It includes the bride and grooms name and other important information. This one more traditional in feel with the flourishing, Old English and Engrosser’s Script. (Older technology leaves me with a less vibrant copy….sorry about that!) I could email you a close up of the script, if you’re interested. Bound & Lettered, Volume 10, Number 4 has an article about creating these documents.

 

Wedding Vows

couple wanted the Three Sister’s Mountains with a border of Juniper and another of Sage which was reminiscent of their outdoor wedding. The borders divided their vows in three sections. A lovely burled frame finished the look for their home. They had sweet words, but didn’t want the world to see! I wanted you to see the layout and the borders. The elements were in the setting where the wedding was held.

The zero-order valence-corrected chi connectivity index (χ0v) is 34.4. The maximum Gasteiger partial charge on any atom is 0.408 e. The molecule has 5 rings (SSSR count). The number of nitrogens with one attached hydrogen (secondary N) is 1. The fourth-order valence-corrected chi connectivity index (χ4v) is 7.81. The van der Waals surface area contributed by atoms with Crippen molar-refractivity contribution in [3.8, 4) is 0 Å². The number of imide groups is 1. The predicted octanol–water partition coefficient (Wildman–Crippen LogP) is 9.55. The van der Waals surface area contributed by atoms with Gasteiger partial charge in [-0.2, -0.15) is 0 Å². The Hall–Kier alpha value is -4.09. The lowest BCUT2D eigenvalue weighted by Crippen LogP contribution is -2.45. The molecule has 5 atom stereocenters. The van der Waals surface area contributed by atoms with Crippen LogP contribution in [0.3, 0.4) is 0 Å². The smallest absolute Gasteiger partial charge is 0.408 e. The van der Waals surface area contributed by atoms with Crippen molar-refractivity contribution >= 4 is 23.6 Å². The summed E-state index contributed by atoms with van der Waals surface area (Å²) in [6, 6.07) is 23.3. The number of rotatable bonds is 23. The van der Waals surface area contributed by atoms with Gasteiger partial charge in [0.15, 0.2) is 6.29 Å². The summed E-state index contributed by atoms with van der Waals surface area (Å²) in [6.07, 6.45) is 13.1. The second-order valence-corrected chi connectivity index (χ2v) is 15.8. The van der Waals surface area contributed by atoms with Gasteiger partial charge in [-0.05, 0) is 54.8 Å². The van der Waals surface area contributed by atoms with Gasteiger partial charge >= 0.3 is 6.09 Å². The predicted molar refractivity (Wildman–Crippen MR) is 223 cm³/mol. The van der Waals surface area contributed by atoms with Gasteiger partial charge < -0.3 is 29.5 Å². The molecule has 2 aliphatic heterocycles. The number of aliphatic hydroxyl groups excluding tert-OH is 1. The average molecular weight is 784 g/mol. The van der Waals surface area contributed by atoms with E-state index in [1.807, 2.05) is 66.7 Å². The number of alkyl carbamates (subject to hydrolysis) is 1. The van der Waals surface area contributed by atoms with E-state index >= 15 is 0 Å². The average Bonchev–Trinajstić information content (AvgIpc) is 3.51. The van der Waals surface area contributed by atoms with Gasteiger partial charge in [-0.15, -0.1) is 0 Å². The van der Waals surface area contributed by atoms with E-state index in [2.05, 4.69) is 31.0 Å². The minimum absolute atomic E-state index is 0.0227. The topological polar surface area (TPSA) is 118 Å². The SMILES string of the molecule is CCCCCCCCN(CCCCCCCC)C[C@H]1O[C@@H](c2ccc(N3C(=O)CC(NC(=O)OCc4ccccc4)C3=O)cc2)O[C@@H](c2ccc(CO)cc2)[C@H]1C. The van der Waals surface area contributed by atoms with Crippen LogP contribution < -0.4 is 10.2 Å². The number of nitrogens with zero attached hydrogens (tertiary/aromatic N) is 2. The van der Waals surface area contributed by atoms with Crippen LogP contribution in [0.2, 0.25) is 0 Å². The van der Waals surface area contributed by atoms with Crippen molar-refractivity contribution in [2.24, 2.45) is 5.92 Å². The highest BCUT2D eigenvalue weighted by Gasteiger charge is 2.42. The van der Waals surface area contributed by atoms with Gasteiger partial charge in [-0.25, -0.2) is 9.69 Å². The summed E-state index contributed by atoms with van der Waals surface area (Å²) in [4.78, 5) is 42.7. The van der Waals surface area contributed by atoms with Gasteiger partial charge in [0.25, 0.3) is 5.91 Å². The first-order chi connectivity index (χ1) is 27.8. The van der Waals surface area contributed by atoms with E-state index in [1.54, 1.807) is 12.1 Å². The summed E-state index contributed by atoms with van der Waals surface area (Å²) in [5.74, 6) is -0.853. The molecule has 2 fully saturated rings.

And then there was this little piece. Silver and black on handmade paper.

A sweet little gift from groom to his bride….

So many options for calligraphy related to weddings. You are only limited by your imagination! Calligraphy expresses your favorite words to your ‘most cherished’ and creates an heirloom of your love for the next generation.

CHALKBOARD CALLIGRAPHY – Fan into Flame

My studio work takes me in so many directions! Chalkboards have become very popular for signage at weddings and for stores. (See my chalkboard post for my daughters wedding.) This past week my church requested that I letter on a 9′ chalkboard to bring home a scripture verse that was the focus of the international IF: Gathering 2018, telecast at Riverwest Church….as well as many others across the country and world. I was given a script version that the conference had designed, but decided to take things a step further and design my own. Below is a picture of the finished work. Beyond that, I will describe how I created the artwork including the tools and materials that I used. This one took me about 7 hours to create.